What can enterprise software learn from genomic research?

Profile picture for user Neil Raden By Neil Raden July 9, 2019
Advances in genomic research have changed our view of the human genome. Promising health care advances are in the works, but we'll need massive computing power to see this through. Will enterprise software as we know it change as a result?

futuristic data researcher

Does anyone remember when mapping the human genome was a big deal, and the hype surrounding sequencing your genome would tell you everything you needed to know about yourself and your future health?

That lasted for about five minutes.

It turned out there was no "one gene" for anything, any disease state. It was very soon discovered that it didn't matter at all if you had a particular gene or not.

The real make-or-break issue for your future health turned out to be whether or not the genes that you do have are on or off. If methylated (off) or unmethylated (on) by chemical tags and mechanisms.

You see, genes are in a dynamic state and can be switched on and off constantly, so sequencing a static map just once tells you practically nothing about the road you travel on.

So then, there was the hubris of declaring genes they could not discern to be worthless. The static mapping of the human genome originally left out a lot of your DNA by calling it "junk" DNA. As Einstein said, " God (read Nature here) doesn't play dice."; meaning there is no "junk" DNA, only genes whose functions we have yet to understand.

What does this have to do with enterprise software?

Hint: The technology to figure this out doesn't exist yet, but when it does, enterprise software will be unrecognizable. Genomic research pushes the capabilities of computing power and AI to be used in numerous industries and applied towards the "big data" performance challenges of enterprises.

In other words, we are going to need a boatload of computing and entirely new paradigms of software development.

We have been toiling with stone-age tools and methods in applications trying to understand how to run our businesses, our governments and, of course, ourselves.

Epigenetics also destroyed our understanding of our genetic selves in another way. It turns out that there is a thing called environmental inheritance that can switch genes on and off, actually changing the existing DNA inheritance into the distant future using today and tomorrow as predictors. That, literally, means that if your grandmother survived a concentration camp, you would inherit epigenetic alterations in genes you already have from the stress, fear, and deprivation recorded in her DNA through her experience and perception for at least 14 generations into the future.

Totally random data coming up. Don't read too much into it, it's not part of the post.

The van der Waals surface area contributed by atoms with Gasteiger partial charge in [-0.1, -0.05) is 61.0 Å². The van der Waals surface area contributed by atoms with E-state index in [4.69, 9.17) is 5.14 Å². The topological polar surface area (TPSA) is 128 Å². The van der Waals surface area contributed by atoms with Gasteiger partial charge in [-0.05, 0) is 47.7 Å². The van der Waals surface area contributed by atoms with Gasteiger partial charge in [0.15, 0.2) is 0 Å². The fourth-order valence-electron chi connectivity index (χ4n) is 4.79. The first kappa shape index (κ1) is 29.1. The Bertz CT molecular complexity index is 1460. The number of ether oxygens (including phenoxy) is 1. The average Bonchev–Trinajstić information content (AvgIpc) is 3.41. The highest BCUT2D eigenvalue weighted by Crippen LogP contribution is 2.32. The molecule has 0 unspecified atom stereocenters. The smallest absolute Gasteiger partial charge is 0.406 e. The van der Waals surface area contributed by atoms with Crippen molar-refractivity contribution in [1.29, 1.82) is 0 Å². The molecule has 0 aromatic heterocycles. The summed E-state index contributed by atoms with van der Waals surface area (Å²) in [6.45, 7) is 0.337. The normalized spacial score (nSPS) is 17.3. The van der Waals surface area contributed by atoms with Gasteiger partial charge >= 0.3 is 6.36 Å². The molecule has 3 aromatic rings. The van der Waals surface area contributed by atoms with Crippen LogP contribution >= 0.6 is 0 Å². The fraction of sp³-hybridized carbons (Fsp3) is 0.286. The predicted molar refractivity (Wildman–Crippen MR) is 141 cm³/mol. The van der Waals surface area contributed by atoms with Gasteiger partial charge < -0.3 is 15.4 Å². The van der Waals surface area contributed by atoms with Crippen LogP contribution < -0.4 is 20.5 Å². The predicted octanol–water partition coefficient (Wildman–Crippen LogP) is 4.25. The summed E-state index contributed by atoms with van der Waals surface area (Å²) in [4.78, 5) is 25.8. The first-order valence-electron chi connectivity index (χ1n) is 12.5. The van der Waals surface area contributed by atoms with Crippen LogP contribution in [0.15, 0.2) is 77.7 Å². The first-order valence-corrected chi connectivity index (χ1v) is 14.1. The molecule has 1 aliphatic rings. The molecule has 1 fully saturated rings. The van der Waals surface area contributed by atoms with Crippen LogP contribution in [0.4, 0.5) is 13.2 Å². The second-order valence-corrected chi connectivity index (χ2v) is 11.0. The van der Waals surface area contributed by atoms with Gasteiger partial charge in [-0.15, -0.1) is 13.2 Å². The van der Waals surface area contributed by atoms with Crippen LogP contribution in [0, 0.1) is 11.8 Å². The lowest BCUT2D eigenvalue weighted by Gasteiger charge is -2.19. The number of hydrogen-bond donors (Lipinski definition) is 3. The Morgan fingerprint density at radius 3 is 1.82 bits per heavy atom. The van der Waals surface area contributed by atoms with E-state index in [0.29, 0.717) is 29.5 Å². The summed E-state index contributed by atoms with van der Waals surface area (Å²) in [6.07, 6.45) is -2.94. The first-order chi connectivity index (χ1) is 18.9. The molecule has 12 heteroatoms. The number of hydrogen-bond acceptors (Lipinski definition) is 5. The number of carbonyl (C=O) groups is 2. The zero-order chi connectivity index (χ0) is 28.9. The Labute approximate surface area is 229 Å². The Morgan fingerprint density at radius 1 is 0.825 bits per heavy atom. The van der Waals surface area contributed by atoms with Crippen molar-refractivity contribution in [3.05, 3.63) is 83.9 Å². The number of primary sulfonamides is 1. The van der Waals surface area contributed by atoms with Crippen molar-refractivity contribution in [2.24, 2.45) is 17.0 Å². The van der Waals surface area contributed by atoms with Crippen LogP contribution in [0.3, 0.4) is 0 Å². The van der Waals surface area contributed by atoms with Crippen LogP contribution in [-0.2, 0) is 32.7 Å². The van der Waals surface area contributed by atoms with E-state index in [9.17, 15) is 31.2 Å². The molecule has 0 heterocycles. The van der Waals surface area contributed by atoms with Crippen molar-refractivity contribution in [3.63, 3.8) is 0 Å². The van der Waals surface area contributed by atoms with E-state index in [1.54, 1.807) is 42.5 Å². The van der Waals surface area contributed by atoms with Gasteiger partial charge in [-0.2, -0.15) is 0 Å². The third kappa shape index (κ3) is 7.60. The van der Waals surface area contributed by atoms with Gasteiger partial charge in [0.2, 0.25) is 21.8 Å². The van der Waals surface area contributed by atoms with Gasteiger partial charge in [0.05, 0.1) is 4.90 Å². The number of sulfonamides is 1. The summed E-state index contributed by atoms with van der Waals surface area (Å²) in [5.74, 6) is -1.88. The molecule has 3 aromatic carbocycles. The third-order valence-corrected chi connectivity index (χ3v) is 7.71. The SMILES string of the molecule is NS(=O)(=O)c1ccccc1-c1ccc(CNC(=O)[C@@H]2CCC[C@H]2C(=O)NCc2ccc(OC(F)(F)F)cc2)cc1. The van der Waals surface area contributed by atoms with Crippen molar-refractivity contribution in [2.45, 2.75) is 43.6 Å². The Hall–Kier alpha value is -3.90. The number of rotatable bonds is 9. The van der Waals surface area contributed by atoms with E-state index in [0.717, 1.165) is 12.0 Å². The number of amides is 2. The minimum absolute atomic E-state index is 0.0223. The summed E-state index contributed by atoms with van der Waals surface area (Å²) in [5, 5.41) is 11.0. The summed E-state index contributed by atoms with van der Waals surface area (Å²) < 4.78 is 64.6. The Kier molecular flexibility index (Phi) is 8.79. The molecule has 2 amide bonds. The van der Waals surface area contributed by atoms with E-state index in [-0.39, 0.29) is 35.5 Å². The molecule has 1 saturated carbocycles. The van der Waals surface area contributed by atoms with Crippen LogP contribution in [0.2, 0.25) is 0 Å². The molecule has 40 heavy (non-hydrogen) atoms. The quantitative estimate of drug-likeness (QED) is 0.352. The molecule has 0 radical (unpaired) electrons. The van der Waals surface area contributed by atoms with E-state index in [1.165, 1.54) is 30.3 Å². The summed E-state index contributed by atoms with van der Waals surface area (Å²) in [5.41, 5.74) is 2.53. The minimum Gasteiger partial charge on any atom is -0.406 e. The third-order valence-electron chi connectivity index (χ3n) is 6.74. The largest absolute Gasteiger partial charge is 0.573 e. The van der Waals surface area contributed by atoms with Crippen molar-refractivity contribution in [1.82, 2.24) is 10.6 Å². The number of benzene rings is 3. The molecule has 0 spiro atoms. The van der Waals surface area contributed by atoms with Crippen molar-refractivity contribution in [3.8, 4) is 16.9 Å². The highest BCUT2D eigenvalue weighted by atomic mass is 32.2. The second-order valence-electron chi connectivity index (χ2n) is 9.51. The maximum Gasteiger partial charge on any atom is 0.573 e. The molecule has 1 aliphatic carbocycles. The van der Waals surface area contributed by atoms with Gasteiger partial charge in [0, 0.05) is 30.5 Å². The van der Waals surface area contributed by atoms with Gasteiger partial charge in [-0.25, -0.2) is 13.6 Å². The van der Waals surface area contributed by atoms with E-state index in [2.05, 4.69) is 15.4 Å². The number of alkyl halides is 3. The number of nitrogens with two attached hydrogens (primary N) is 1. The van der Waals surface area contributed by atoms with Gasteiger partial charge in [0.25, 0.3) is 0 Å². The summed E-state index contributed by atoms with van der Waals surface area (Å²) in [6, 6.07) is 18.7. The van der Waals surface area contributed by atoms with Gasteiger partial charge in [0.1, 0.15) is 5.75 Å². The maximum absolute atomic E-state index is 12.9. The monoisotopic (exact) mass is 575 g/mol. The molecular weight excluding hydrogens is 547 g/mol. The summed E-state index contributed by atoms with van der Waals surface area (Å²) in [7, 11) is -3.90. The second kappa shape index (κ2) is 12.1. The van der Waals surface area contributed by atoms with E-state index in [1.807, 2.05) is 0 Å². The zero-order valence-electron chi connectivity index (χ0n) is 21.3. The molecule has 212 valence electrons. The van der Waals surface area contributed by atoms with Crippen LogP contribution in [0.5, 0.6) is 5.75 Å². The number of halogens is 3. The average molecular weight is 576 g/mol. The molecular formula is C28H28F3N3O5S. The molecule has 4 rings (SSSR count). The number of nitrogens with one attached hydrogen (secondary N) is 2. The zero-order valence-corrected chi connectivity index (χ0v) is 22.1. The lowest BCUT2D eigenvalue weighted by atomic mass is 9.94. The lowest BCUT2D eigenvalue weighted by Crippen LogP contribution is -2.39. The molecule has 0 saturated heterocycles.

Epigenetics is what is called a complex adaptive system which has the potential for emergent behavior in complex and unpredictable ways.Examples of complex adapting systems include ecosystems, the human brain, developing embryos, ant colonies, weather, and the economy. Your economy. Your marketing campaigns. Network design. Dynamic pricing models. Dynamic staffing models. We may not see these as terribly dynamic, but that's because we're not accustomed to thinking that way.

Wouldn't it be nice to understand your supply chain as a completely dynamic system as opposed to a handful variable you hope are good enough?

All scientific research today is firmly grounded in frequentist statistics. It draws conclusions from sample data by emphasizing the frequency or proportion of the data, then judges experiments with p-values and confidence interval that are wholly dependent on the sample. The same way the space program gave us memory foam, baby formula, the dustbuster and spaceblankets, genomics research is moving ahead with technology to model complexity.

They have a big job ahead of them. Imagine what it would take to develop a high-fidelity model of a human genome in motion with proteins, enzymes, receptors ad the rest? What would we learn about ourselves? How would it translate to other fields like business, government, education?

In truth? Somewhat.

There are at least 40,000 bacterial species in the human gut, 9 million unique bacterial genes, and 100 trillion microbial cells, harboring millions of genes, compared with the paltry 20,000 estimated in the human genome. You thought you just had one DNA map made up of mom and dad? Nope. They're not just there for fun. They control much of what happens to you.

There were recent discoveries that Parkinson's Disease (Gut Microbiota Are Related to Parkinson's Disease and Clinical Phenotype) and Type II diabetes ( Etiology of Type II Diabetes Mellitus: Role of the Foregut originate in the gut bacteria) are controlled, or even started, by gut bacteria.

To put it in perspective, humans make up 0.01% of the biomass of the earth. Bacteria make up 15%. To really understand what is happening inside you, you have an understanding of what's happening on the genetic landscape of those newly discovered guests in your gut and elsewhere. If they are guests, at all, it turns out, we just might be the guests. My wife is a geneticist, and she has a colorful expression for this (actually, she has a lot of them): "You are just the meat suit that the bacteria have you created to be able to walk around."

Here in Santa Fe New Mexico were are lucky to have the Santa Fe Institute. Their mission is "Searching for Order in the Complexity of Evolving Worlds" If you are interested in learning about how they are advancing this in science, mathematics, physics and computing, discipline, visit their site for a wealth of material.

Image credit - Feature image - Scientist in glasses and pink shirt using futuristic touchscreen display, drawing charts and diagrams, looking at the camera, by @WAYHOME studio - from Shutterstock.com